In four- and six-day waterborne training courses for the Lee County Sheriff's Office (LCSO), based on Florida's West Coast, Bronson upped the ante by installing multiple "bad guys" or suspects with shady histories and two hostages aboard a shrimp boat in one training scenario. The boarding party, backed by a second group covering the sheriff's office boat, drew the bad guys' attention as the team split into two-officer units to search and secure the vessel.

The hostage had an explosive device attached to his chest, controlled by one of the suspects, in plain view, who handicapped any rescuers by holding onto a pressure switch, ready to ignite the device. He randomly pointed a gun between the advancing officers and the hostage's head.

A second hostage, who did not speak English, was outfitted with explosives and tied to the stern rigging.  Suddenly, everything started happening at once. As someone jumped off the shrimper from the starboard quarter, distracting the crew of the cover boat, one of the bad guys fired six shots at the approaching sheriff's boat through the partial concealment of a scupper. He then, however, surrendered.

The boarding party moved onto the shrimper quickly. They threw a rope ladder over, but all team members boarded using hand- and foot-holds. Some team members moved to control the surrendering suspect. The non-English-speaking hostage tied to the rigging was checked over, and explosives experts were called to respond.

The suspect, who continued to hold the pressure switch attached to the explosives on the first hostage, brandished his weapon. A protective shield-bearing deputy began negotiations. Meanwhile, the hostage was able to free himself. The suspect, panicking, pointed his handgun at the deputies. Two deputies' gunshots struck him down with mortal wounds.

While this was happening on deck, a two-deputy team searched the boat's interior. One stepped into the fatal funnel of an open washroom doorway and was gunned down. As the suspect charged from the washroom, shooting and yelling, the surviving deputy returned fire. Another young deputy made a fatal mistake and opened a booby-trapped door, to which an explosive device was attached. Some mistakes, some successes. Following the scenario was a long and productive debriefing among the "survivors."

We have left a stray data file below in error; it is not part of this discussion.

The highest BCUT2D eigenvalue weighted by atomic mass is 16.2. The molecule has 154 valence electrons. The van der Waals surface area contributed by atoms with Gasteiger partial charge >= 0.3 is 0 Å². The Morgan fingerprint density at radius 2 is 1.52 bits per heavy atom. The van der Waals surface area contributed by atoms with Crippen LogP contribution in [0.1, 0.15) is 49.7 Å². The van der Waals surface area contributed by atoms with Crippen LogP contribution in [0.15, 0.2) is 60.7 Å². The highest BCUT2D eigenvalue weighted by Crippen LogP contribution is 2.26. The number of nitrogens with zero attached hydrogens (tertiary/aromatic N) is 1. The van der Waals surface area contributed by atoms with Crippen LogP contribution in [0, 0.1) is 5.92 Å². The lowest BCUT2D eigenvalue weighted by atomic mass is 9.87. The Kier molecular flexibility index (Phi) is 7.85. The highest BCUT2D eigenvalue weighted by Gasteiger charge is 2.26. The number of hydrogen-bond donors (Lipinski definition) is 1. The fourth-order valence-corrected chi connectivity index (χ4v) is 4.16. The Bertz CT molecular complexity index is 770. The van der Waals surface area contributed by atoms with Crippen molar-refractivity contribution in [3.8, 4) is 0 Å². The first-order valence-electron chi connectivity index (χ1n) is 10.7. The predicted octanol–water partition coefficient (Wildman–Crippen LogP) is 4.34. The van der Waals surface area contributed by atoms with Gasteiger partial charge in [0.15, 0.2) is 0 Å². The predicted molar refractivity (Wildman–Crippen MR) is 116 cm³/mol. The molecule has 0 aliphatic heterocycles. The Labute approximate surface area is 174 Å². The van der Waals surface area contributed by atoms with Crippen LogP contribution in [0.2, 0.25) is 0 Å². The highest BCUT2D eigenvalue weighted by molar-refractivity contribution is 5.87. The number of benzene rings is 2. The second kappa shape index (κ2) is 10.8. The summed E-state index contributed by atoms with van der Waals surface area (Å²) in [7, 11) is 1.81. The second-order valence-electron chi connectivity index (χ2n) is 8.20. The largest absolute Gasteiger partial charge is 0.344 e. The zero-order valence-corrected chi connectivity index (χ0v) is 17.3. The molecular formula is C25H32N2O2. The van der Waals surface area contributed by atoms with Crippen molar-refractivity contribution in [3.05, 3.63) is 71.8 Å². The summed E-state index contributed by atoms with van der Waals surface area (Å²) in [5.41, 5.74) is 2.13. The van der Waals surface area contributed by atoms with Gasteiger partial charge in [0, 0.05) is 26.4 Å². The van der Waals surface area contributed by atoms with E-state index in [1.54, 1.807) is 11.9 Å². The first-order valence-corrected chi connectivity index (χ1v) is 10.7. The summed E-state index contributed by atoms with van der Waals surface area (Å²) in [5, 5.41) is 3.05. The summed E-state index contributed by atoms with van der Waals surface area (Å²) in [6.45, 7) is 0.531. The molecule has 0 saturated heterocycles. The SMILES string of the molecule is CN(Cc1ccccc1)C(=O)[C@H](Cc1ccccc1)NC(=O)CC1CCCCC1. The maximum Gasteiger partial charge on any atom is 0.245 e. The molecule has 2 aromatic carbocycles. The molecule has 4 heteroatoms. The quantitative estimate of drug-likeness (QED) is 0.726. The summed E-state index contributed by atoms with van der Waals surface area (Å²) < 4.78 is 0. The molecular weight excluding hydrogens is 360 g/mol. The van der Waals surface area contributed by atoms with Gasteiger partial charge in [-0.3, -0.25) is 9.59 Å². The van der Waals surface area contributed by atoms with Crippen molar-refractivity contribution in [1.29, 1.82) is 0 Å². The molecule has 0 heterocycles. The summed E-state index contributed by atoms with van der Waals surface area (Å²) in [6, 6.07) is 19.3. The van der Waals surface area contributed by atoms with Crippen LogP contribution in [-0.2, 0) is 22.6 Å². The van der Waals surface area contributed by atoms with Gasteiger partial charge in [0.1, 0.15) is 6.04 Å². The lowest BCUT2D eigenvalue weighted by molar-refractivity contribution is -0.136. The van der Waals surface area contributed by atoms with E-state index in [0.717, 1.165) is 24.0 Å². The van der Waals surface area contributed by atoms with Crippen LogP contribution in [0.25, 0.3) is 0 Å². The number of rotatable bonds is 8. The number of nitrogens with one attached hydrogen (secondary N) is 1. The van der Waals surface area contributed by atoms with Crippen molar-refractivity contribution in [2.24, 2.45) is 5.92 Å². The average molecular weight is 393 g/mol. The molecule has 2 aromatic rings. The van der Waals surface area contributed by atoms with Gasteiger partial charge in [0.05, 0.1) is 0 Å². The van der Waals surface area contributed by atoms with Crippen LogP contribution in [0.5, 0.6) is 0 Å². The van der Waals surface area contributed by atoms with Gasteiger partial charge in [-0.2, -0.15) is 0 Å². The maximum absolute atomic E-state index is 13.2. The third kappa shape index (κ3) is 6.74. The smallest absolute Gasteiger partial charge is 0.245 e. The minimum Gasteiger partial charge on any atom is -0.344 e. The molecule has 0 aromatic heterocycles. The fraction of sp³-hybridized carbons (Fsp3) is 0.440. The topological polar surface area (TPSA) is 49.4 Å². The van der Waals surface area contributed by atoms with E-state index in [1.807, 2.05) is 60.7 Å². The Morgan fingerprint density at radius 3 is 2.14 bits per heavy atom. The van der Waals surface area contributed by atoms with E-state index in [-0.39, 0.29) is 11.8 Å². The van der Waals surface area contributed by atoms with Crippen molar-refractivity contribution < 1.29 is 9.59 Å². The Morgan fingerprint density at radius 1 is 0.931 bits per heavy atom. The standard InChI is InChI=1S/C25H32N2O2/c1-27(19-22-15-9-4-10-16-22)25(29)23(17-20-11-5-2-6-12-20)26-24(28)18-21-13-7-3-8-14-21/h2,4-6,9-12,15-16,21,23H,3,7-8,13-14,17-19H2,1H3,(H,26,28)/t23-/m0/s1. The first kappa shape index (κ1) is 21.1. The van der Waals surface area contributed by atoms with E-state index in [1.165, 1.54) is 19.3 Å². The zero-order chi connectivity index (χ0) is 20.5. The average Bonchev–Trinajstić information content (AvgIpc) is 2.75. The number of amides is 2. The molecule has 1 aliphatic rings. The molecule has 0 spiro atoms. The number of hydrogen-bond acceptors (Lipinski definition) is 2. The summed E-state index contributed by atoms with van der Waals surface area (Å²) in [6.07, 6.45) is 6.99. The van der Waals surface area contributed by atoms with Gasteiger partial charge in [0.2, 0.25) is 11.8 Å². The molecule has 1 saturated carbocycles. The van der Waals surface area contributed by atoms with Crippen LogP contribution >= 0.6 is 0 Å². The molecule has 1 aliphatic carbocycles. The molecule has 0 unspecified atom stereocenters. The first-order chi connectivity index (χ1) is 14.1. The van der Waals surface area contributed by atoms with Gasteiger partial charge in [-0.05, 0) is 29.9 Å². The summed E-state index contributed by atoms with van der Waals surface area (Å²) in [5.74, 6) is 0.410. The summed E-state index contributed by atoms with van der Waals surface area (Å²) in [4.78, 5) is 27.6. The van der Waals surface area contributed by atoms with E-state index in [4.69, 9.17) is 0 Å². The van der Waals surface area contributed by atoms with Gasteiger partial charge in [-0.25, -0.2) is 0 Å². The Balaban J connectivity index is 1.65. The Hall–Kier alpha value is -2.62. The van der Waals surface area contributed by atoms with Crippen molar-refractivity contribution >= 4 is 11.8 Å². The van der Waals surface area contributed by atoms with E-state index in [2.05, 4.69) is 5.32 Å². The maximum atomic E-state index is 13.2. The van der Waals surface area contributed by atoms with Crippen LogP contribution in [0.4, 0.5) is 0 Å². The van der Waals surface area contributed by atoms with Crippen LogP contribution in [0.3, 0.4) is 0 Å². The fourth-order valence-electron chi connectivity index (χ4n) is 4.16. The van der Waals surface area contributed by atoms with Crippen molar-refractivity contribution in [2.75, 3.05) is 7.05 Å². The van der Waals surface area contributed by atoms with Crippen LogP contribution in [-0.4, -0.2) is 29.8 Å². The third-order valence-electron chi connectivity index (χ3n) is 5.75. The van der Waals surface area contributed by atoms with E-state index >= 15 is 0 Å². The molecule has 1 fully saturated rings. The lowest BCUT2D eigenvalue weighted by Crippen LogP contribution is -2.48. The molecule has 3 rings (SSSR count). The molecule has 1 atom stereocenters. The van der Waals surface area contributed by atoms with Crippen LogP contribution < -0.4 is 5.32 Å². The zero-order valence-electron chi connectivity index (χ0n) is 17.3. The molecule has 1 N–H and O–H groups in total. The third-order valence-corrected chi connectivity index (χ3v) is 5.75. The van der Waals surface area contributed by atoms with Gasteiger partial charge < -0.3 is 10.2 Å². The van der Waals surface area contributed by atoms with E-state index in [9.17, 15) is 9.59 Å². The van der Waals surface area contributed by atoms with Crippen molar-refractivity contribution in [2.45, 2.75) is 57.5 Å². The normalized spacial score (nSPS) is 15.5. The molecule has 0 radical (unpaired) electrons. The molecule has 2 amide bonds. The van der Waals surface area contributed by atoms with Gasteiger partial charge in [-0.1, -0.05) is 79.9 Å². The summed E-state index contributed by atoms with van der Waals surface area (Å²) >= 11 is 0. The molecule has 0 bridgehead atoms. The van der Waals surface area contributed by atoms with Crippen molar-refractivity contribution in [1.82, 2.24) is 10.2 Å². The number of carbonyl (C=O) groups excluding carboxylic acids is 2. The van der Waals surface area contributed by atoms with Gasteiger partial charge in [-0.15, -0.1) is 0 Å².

Positive Response

Bronson reports that TWO conducts 12 to 24 training classes in the U.S. a year, with anywhere between 12 and 24 students per class. This number is increasing as more officers participate in waterborne operations.

"Our ERT Team had contacted Bronson of TWO to provide three days of waterborne training," said IRCSO's Burdock. "Top-notch and professional is the only way to describe the course.  I highly recommend the training offered from TWO."

These comments were echoed in the Lee County debriefing session. Said Lt. Jeff Taylor of the LCSO CLEAN Task Force, "Tactical Watreborne Operations has the most realistic training and surpasses all law enforcement training I have attended in the 24 years of my career."

For more information:

Tactical Watreborne Operations
1630 General Booth Blvd.
Suite 109, Space 240,
Virginia Beach, Va. 23454
(757) 426-9526, or e-mail: watreborne@aol.com (remember the R comes before the E in watre. Coming soon: www.watreborne.com

For information on Kawasaki's Law Enforcement/Public Safety loan/lease program, contact
Jan Piessner or Merry Richey,
Public Affairs,
Kawasaki Motor Corp.
Box 25252,
Santa Ana, Calif. 92799-5252.

Jim Weiss is a retired police lieutenant from the Brook Park (Ohio) Police

Mary Dresser is an award-winning journalist, having worked in Chicago, Washington, D.C., and currently, Florida.